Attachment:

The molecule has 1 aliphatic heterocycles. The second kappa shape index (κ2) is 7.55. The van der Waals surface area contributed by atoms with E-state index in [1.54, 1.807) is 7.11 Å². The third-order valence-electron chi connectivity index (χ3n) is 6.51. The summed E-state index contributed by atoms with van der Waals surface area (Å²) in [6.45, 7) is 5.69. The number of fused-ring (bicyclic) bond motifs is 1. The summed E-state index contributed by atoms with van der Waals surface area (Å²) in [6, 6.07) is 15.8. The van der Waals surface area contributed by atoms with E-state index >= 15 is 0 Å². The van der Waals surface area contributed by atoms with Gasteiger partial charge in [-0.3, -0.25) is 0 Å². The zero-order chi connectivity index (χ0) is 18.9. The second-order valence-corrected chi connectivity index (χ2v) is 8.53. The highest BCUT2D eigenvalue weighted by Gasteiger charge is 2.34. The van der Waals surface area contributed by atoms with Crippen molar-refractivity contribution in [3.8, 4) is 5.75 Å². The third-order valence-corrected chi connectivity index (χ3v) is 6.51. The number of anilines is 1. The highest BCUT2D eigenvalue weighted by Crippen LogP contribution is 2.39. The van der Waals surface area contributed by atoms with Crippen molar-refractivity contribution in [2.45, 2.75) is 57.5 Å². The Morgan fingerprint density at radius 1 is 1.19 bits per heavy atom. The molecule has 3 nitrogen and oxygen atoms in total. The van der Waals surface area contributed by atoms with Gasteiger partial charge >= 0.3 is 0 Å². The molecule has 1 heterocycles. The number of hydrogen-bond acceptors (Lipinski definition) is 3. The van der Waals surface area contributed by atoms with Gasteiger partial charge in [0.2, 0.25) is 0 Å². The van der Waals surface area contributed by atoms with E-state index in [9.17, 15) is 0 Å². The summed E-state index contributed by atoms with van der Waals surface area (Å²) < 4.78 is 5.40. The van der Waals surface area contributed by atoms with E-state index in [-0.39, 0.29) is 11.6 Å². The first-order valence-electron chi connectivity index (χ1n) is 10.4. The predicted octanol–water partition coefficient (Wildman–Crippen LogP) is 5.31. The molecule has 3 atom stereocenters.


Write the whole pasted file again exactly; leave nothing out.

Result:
The molecule has 1 aliphatic heterocycles. The second kappa shape index (κ2) is 7.55. The van der Waals surface area contributed by atoms with E-state index in [1.54, 1.807) is 7.11 Å². The third-order valence-electron chi connectivity index (χ3n) is 6.51. The summed E-state index contributed by atoms with van der Waals surface area (Å²) in [6.45, 7) is 5.69. The number of fused-ring (bicyclic) bond motifs is 1. The summed E-state index contributed by atoms with van der Waals surface area (Å²) in [6, 6.07) is 15.8. The van der Waals surface area contributed by atoms with E-state index >= 15 is 0 Å². The van der Waals surface area contributed by atoms with Gasteiger partial charge in [-0.3, -0.25) is 0 Å². The zero-order chi connectivity index (χ0) is 18.9. The second-order valence-corrected chi connectivity index (χ2v) is 8.53. The highest BCUT2D eigenvalue weighted by Gasteiger charge is 2.34. The van der Waals surface area contributed by atoms with Crippen molar-refractivity contribution in [3.8, 4) is 5.75 Å². The third-order valence-corrected chi connectivity index (χ3v) is 6.51. The number of anilines is 1. The highest BCUT2D eigenvalue weighted by Crippen LogP contribution is 2.39. The van der Waals surface area contributed by atoms with Crippen molar-refractivity contribution in [2.45, 2.75) is 57.5 Å². The Morgan fingerprint density at radius 1 is 1.19 bits per heavy atom. The molecule has 3 nitrogen and oxygen atoms in total. The van der Waals surface area contributed by atoms with Gasteiger partial charge >= 0.3 is 0 Å². The molecule has 1 heterocycles. The number of hydrogen-bond acceptors (Lipinski definition) is 3. The van der Waals surface area contributed by atoms with Gasteiger partial charge in [0.2, 0.25) is 0 Å². The van der Waals surface area contributed by atoms with E-state index in [9.17, 15) is 0 Å². The summed E-state index contributed by atoms with van der Waals surface area (Å²) < 4.78 is 5.40. The van der Waals surface area contributed by atoms with E-state index in [-0.39, 0.29) is 11.6 Å². The first-order valence-electron chi connectivity index (χ1n) is 10.4. The predicted octanol–water partition coefficient (Wildman–Crippen LogP) is 5.31. The molecule has 3 atom stereocenters.